Creating a Writing Career While Keeping a Roof Over Your Head
Being an Author while starving in an attic for your art may paint a romantic picture, but the reality is less than conducive to a continuing presence on this plane of existence! Reina Menasche here takes a humourous approach to tips for juggling day jobs and a successful writing career.
Working My butt off versus Lying in a Hammock—A Writer’s Tale (or Tail?)
Hey, I’m American, and I’ve got that infamous work ethic syndrome: you know the one I’m talking about, right? Think American Dream. Think work hard and reap comforts and rewards. Think of my grandparents arriving at Ellis Island with a flood of other bone-weary yet hopeful immigrants, and then hunkering down in Brooklyn apartments and brownstones to do whatever it takes to create “The Dream.”
Oh, and what a dream! House with white picket fence? Maybe. 2.2 children? As we all know, in those days 2.2 was a modest number. The IDEA was what really counted: that one could be, well, whatever kind of person one wanted—and have a crack at The Good Life.
If my grandparents had stayed in Europe they may not have survived the twentieth century. Instead they came here and bore fruit. They handed The Dream on a platter (not golden) to us kids and grandkids.
Work hard, strive high…Maybe that’s why I work three jobs and pursue my writing career, not to mention fulfilling all those sacred and personal female duties such as motherhood, housekeeper, dog groomer, general problem solver, etc.
During a recent book talk at a local library, a reader asked me, “How do you find the time to write?”
I paused before answering. When do I find the time to write?
How to Find the Time to Write
Several times I have blogged on the subject of WHY write in the first place, so I won’t go there today. Let’s just assume that The American Dream, for me, means pursuing one’s heart’s work and believing in what can’t be seen yet…And let’s also assume that the non-writing jobs I have also represent works of the heart, which they do, though much, much different than the ongoing celebration of fiction.
So today, a week later, the question befuddles me. WHEN DO I FIND THE TIME TO WRITE?
I have always been a bit of an odd worker. The ethic is in me, kinda sorta. It’s just expressed in a style that’s peculiarly mine, as the swirls of my fingerprints are mine. In other words, the handicap of my pinball-machine-work-style has finally, finally turned into an asset.
I like to work in short productive bursts. And these bursts just happen to be interspersed with periods of contemplation, exercise, languor—or whatever. Someone I care about very much accused me of undergoing twelve-second productive frenzies followed by longer lapses of unproductive wall-staring.
For most of my professional life, I have had to hide this “work style” from colleagues and bosses. I am not a marathon runner who chugs along all day unraveling one work thread at a time. I am a sprinter; AND a suspiciously idle-looking doorway hanger. When finished with a work burst, I need to change gears, grabbing another thread or merely staring at the thread dangling before me, working out a way to grab it.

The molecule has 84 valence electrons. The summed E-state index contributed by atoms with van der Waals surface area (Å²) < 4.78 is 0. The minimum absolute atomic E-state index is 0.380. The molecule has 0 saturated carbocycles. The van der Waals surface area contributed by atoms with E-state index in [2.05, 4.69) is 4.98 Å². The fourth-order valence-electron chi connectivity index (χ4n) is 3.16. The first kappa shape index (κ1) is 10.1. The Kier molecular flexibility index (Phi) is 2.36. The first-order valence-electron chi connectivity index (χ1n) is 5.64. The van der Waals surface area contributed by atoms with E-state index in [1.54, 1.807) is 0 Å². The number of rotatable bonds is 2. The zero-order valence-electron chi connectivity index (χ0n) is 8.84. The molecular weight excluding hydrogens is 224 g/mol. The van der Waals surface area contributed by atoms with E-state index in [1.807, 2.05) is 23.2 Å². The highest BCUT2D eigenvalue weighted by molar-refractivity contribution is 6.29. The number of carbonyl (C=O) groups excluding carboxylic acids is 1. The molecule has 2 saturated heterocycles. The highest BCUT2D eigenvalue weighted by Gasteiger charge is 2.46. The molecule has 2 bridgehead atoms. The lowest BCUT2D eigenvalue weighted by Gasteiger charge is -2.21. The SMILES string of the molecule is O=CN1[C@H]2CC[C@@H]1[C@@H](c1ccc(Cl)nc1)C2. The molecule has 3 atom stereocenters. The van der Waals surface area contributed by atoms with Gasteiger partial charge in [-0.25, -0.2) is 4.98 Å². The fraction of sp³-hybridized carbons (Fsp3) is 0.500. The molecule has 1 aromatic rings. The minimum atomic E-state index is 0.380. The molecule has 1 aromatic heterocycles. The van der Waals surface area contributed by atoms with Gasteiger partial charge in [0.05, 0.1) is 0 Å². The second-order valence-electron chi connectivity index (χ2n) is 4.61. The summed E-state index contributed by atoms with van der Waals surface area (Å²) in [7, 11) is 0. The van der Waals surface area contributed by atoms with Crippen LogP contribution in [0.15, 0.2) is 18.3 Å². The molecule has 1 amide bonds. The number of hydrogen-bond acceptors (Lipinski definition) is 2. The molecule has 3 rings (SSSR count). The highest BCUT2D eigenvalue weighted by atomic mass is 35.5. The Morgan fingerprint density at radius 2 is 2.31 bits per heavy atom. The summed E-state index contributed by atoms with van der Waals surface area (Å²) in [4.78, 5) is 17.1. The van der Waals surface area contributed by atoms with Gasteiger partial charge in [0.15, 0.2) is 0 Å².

My day job as a social worker requires me to move and talk and think and write and teach and counsel. These are bursts of productivity (though definitely extended longer than 12 seconds). What I have done—what I’ve learned to do—is use my “wall staring” periods to weave the next part of whatever tale I am spinning. My night / Saturday jobs as a university professor and faculty adviser require me to move and talk and think and write and teach and counsel. Then back to the wall. My current book SILENT BIRD is unspooling there. I can “pause” the film, but I need to get back to it pretty soon or may never find out the ending.
So, again, when do I find the time to write?
I don’t know.
I write in my head when I’m drifting off to sleep or if have insomnia.
I write on paper when I’m stuck in the molasses of waiting at a bank or the Department of Motor Vehicles.
I write on computers when I’m resting between bursts of productivity on other stuff or when I’m bursting between bouts of wall-staring.
When my son was younger I wrote in the form of bedtime stories.
Sometimes I write late at night after grading papers. Sometimes I write INSTEAD of grading papers or in class while students are taking a test.
Occasionally I write while watching a movie because the movie has inspired a leap in a new direction. Often I’ll write on vacation, gritty with sand on a beach or sitting around drinking unneeded coffee.
Hate to admit it, but I also spend lumps of free time NOT writing just because I’m too tired or too lazy or too…sick of working. More confession: I love idle time. I adore it and crave it and savor it like gooey cake. Could be that an unknown percentage of the wall-staring IS idle time embedded into the busy-ness of life.
Thus, the hammock.
I’m on vacation right now in Ventura County, California, visiting some dear high school friends from Long Island, New York. And yes, I’m writing this blog. I may also edit my novel a bit. I’ve graded a few papers because I have to.
But this is VACATION; I don’t have to be productive. My work ethic has fallen into a coma. I am playing pool, drinking wine, and…yes, lounging in a hammock.
Beats working any day.
A writer finds the time to write - and as Reina indicates above, the time may come a few minutes at a time, in chunks around the busy-ness of everyday living!
Reina's book Twice Begun is available from Amazon in paperback and Kindle format.
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